Straight, No Chaser: 10 Questions You Want Answered About Genital Herpes

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If you’re in a room, look around. Look to your left, then to your right. Look behind and in front of you. Then look deep inside yourself. Statistically, one of the people you’ve just viewed has genital herpes. Different studies suggest between 16-25% of us between ages 14-49 are infected.

Questions You Want Answered Regarding Genital Herpes

1. How common is it? That’s actually a question with two answers. One of five or six individuals have herpes (well over 50 million Americans if you’re keeping count), but it’s estimated that just short of 800,000 new cases occur every year.
2. How do you get it? Herpes is transmitted sexually (genital, oral and/or anal contact) via someone already infected.
3. Can you really get it from a cold sore? Possibly and theoretically yes, but usually not. The Herpes Simplex Virus-1 (HSV-1) is usually found in oral blisters (i.e. ‘cold sores’ or ‘fever blisters’), and its family member HSV-2 is usually found on or near the genitalia, but both can be found in either. Although the Center for Disease Control and Prevention states that “Generally, a person can only get HSV-2 infection during sexual contact with someone who has a genital HSV-2 infection,” many (if not most) emergency physicians have diagnosed herpes based on transmission from oral as well as genital sex.
4. What are the symptoms? Most have no symptoms or symptoms that may be mistaken for the flu (fever, body aches and swollen and tender lymph nodes). The prototypical symptoms are a cluster of blisters (around your genitalia, mouth, fingers or rectum) or painful ulcers.
5. Does it really stay around forever? Yes. Fortunately, the frequency and severity of outbreaks decrease as you age (assuming your immunity is good). If you are immunocompromised, HSV infections can be devastating.
6. If I catch chickenpox or shingles, does that mean I’ll have genital herpes? No. There are many different herpesviruses. HSV-2 is the virus that causes genital herpes. Varicella zoster virus (VZV) is the virus that causes chickenpox and shingles. Varicella zoster does not cause genital herpes.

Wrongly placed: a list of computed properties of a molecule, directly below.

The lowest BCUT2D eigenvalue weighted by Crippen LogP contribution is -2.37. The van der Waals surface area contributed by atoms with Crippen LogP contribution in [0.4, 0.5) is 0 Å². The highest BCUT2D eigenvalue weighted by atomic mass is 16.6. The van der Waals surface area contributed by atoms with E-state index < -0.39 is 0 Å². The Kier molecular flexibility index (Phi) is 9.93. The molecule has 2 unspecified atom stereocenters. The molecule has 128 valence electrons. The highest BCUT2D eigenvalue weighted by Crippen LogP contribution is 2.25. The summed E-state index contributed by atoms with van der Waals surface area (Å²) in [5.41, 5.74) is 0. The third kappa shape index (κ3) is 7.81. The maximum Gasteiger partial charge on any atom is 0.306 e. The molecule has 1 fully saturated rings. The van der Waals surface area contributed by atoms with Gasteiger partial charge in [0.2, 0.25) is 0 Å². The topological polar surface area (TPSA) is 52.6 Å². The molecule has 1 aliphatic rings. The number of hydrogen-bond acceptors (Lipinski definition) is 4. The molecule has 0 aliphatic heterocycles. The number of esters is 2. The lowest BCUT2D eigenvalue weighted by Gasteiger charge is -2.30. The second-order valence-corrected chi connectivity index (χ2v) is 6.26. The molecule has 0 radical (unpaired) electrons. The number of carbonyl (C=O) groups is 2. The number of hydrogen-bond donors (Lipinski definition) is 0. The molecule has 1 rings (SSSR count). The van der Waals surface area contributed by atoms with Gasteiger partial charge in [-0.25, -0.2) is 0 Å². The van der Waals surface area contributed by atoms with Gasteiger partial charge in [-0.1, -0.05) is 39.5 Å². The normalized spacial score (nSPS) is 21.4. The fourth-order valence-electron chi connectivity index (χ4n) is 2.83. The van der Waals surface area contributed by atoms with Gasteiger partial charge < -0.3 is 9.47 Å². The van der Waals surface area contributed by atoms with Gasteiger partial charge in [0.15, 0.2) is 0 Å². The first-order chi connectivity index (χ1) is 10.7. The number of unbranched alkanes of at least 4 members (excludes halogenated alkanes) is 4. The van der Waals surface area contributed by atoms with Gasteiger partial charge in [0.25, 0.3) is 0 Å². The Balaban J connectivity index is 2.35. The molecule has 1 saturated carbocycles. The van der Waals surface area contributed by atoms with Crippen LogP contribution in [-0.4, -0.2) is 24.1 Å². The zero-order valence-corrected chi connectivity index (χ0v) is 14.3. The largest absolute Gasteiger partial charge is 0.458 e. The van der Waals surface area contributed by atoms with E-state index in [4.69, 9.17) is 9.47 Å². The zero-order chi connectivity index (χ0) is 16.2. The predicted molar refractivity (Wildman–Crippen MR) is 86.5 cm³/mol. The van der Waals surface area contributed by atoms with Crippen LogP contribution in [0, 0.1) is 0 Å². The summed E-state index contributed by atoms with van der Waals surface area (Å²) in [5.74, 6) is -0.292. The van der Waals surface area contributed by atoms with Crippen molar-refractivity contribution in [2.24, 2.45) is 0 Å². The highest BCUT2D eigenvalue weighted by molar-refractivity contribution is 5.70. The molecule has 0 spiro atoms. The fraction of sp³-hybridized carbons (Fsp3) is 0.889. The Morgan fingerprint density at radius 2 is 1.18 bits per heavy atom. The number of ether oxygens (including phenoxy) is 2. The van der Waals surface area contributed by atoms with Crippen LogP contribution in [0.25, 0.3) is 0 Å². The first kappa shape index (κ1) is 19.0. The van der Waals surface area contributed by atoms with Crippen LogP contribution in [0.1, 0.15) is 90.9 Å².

7. Is it true you can catch herpes in the eye? Yes. Wash your hands. Or else…
Herpes Simplex KeratitisHerpeticWhitlow

8. What was that last picture? That wasn’t an just eye, there was also a finger! Well, how did you get it got from the genitals to the eye (Please don’t answer in the comments section…)? That’s called herpetic whitlow. Notice the common theme of grouped clusters of small blisters (vesicles) again. Regarding that eye infection (herpes keratitis), it can cause blindness.

9. Is it true that women get it more often? Some estimates suggest that 25% of American women and 20% of men have genital herpes. Transmission from males to females is easier than from females to males, but guys, I wouldn’t take any chances.
10. What about the babies? 80-90% of general herpes infections to newborns are transmitted during childbirth as the newborn passes through the birth canal. C-section is recommended for all women in labor with active symptoms or lesions of herpes.
11. How do you treat this anyway? Antiviral medications are used at first sign of outbreaks. These medications don’t cure you of herpes, but they do shorten the frequency and severity of outbreaks. Plus, you’ve got to let your sexual partner know about this. It’s criminal not to.
Overall, my best advice to you is prevention, knowledge about your status, recognition of symptoms and prompt treatment. It is very important to emphasize that many people live quite normal lives with herpes. That still doesn’t mean you should be cavalier or irresponsible about it.
I welcome your questions or comments.
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0 thoughts on “Straight, No Chaser: 10 Questions You Want Answered About Genital Herpes

    1. Hi, Dorothy. Great question. Testing for herpes is not especially good these days, with a lot of false negatives even when one is in the midst of an active infection (that applies for the viral culture and antigen detection tests we try to do in the emergency rooms). However, your best bet when not in the midst of an active infection would be an antibody test to see if the immune system has mounted a response. These aren’t as accurate as the viral culture (or the clinical diagnosis), but if you’re concerned, that’s the way to go. Thanks for your question and following Straight, No Chaser.